Hirado City in Nagasaki Prefecture is looking for someone to open a small hotel within Hirado Castle’s turret. According to the Japan Castle Foundation, this would be the first accommodation to be created in a castle in Japan.
In 2018, foreign funds purchased 373 hectares of forestry across Japan. According to the Ministry of Agriculture, Forestry and Fisheries (MAFF), there were 30 acquisitions made across seven prefectures.
The following is a selection of apartments that were reported to have sold in central Tokyo during the month of May 2019:
A former expat rental apartment building in Shibuya’s Uehara neighborhood has been fully refurbished with the apartments now available for individual purchase. The condo-conversion is a growing trend in Tokyo where land is scarce and construction costs run high.
The Ministry of Land, Infrastructure, Transport and Tourism (MLIT) plans to publish embankment and liquefaction risk maps online later this year in an effort to provide more transparency for home owners and buyers.
The former Miyakonojo Civic Hall, a metabolist icon in Miyazaki Prefecture, is expected to be demolished sometime this year as hefty maintenance costs prove too high for city finances.
Real estate developer Asahi Kasei Realty & Residence Corporation has emerged as the successful buyer of a scandal-hit property near Tokyo’s Gotanda Station.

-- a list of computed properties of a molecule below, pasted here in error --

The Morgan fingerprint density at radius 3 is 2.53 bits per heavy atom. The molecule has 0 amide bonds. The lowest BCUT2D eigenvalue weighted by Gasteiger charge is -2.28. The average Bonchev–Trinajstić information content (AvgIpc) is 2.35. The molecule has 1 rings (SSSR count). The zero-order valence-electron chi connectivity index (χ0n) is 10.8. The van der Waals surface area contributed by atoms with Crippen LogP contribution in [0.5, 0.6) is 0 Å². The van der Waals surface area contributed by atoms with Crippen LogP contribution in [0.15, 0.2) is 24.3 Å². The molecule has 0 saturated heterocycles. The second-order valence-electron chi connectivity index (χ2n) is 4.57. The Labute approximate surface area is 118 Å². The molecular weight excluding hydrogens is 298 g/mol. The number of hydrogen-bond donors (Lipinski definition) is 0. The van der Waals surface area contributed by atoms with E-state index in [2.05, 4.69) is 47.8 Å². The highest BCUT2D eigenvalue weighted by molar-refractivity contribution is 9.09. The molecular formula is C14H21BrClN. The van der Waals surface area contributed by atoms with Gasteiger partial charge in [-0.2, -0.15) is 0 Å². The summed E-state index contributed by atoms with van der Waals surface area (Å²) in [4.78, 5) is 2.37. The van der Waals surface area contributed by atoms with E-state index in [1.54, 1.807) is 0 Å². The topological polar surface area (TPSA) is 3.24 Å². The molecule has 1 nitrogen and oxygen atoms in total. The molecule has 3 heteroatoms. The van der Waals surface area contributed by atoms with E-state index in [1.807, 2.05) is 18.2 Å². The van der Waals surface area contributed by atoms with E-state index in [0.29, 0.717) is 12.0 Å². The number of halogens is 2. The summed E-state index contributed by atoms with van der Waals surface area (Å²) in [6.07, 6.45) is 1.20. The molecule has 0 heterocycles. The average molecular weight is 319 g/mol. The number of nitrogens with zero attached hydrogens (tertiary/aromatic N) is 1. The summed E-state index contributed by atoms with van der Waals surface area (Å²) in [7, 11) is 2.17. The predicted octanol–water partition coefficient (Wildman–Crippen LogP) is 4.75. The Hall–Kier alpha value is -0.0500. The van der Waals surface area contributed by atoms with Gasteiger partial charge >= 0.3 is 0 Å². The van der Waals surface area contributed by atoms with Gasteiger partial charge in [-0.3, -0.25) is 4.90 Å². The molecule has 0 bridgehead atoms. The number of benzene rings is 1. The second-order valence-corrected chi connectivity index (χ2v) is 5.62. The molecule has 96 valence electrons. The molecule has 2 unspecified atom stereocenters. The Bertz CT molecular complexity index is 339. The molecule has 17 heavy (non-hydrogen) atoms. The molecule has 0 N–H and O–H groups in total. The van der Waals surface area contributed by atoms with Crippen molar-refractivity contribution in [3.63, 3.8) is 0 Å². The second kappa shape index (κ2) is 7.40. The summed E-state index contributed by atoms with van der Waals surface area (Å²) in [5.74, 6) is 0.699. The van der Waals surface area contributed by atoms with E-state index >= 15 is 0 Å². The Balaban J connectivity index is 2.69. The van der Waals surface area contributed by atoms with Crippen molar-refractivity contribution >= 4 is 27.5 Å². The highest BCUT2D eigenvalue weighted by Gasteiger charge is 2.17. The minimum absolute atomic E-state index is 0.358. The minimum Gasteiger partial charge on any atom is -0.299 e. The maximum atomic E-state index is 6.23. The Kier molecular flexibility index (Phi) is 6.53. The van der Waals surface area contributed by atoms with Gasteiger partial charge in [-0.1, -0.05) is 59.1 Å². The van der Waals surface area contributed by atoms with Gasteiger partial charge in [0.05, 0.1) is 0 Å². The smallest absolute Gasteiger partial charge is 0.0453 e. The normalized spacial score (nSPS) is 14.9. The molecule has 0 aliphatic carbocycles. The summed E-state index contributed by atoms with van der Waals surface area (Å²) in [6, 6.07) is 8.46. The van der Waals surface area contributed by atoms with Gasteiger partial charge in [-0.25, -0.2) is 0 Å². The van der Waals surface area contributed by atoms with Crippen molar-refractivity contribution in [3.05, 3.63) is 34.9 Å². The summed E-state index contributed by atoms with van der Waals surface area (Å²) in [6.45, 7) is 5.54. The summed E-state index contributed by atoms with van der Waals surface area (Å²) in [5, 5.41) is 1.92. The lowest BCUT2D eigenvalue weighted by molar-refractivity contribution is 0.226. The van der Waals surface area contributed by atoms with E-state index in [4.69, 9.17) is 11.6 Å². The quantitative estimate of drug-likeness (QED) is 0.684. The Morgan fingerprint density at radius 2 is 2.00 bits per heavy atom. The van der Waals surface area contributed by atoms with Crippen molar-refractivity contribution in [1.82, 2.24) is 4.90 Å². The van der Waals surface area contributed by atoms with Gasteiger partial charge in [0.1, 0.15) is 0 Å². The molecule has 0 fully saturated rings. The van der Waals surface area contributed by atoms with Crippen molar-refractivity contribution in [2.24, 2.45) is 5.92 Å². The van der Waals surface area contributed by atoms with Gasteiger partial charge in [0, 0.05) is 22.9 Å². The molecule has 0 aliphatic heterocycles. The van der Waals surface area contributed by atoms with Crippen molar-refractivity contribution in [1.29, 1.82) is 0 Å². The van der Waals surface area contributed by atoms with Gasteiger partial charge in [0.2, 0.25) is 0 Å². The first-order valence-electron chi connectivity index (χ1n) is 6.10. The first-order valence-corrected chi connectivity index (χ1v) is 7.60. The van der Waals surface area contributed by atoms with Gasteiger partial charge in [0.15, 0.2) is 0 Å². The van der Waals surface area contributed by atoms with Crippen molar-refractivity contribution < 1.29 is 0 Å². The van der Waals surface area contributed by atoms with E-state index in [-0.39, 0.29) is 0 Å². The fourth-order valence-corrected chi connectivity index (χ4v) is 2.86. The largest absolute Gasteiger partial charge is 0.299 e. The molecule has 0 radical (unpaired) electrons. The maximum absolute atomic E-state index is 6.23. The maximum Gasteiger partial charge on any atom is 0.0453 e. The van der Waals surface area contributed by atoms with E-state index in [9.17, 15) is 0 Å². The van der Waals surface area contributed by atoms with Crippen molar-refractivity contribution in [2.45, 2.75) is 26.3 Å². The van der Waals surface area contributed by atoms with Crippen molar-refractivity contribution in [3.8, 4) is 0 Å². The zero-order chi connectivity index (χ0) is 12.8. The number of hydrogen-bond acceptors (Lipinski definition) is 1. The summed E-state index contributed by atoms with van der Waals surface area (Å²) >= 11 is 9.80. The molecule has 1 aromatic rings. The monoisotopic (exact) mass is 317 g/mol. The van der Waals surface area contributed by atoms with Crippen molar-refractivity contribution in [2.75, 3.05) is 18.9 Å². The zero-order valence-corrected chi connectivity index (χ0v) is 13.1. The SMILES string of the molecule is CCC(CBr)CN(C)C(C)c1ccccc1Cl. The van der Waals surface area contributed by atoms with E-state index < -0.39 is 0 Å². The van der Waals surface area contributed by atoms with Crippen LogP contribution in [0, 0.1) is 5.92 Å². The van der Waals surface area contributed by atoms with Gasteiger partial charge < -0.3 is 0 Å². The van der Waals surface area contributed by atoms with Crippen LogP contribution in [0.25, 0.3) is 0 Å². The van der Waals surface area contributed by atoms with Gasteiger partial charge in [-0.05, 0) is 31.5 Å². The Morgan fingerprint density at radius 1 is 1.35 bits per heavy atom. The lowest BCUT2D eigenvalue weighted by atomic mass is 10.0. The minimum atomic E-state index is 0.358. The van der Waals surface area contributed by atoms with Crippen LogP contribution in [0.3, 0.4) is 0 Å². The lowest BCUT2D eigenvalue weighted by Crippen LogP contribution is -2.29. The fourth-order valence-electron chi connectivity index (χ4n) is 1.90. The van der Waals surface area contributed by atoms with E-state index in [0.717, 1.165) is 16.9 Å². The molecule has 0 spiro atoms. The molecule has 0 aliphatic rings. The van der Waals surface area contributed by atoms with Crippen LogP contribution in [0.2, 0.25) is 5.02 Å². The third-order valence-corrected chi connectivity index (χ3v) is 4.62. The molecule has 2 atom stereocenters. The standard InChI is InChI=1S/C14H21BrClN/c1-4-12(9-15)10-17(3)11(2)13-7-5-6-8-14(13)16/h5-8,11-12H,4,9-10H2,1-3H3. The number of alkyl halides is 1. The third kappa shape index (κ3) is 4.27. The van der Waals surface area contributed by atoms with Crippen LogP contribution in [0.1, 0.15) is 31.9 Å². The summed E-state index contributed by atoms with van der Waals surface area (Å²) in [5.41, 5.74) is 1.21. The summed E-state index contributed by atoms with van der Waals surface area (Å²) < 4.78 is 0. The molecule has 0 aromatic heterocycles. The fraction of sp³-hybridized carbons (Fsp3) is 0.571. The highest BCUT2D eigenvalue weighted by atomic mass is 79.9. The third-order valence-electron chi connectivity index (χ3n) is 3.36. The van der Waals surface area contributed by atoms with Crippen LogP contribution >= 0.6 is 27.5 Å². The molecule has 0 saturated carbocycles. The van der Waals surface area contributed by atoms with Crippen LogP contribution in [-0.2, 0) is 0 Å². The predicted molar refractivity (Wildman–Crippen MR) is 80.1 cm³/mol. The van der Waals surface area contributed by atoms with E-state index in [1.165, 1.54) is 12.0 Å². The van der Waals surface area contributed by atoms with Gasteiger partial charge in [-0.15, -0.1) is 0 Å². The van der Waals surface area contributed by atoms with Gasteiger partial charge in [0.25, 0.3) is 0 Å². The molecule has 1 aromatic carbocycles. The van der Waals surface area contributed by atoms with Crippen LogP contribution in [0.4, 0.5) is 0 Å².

Daikanyama is as fashionable and trendy as Omotesando, but with a more laidback vibe on weekends. Sitting in a prime position between Ebisu and Shibuya Stations, it is a great place for a lucky few to call home. It is extremely difficult to find suitable homes and apartments on the market in this neighborhood due to a naturally limited inventory (a lot of the neighborhood is low-density), while many of the residents tightly hold onto their homes for the long-term.
Let’s take a look at the current real estate market conditions.
A tea house that once belonged to Okubo Toshimichi (1830-1878) has narrowly escaped demolition in Kyoto. The owner has temporarily suspended demolition while the tea house is carefully dismantled and stored. Due to its historical significance, Kyoto City is considering potential ways to relocate and reconstruct it.
Demolition has started on an abandoned hotel and local eyesore adjacent to Okinawa’s Nakagusuku Castle that has been sitting idle for almost five decades. In a rare move for privately-owned property, the prefecture has taken charge of demolition due to the need for a careful investigation for any historic artifacts and to avoid harm to protected wildlife. Demolition is expected to be completed by March 2020, after which the land will be converted back to parkland.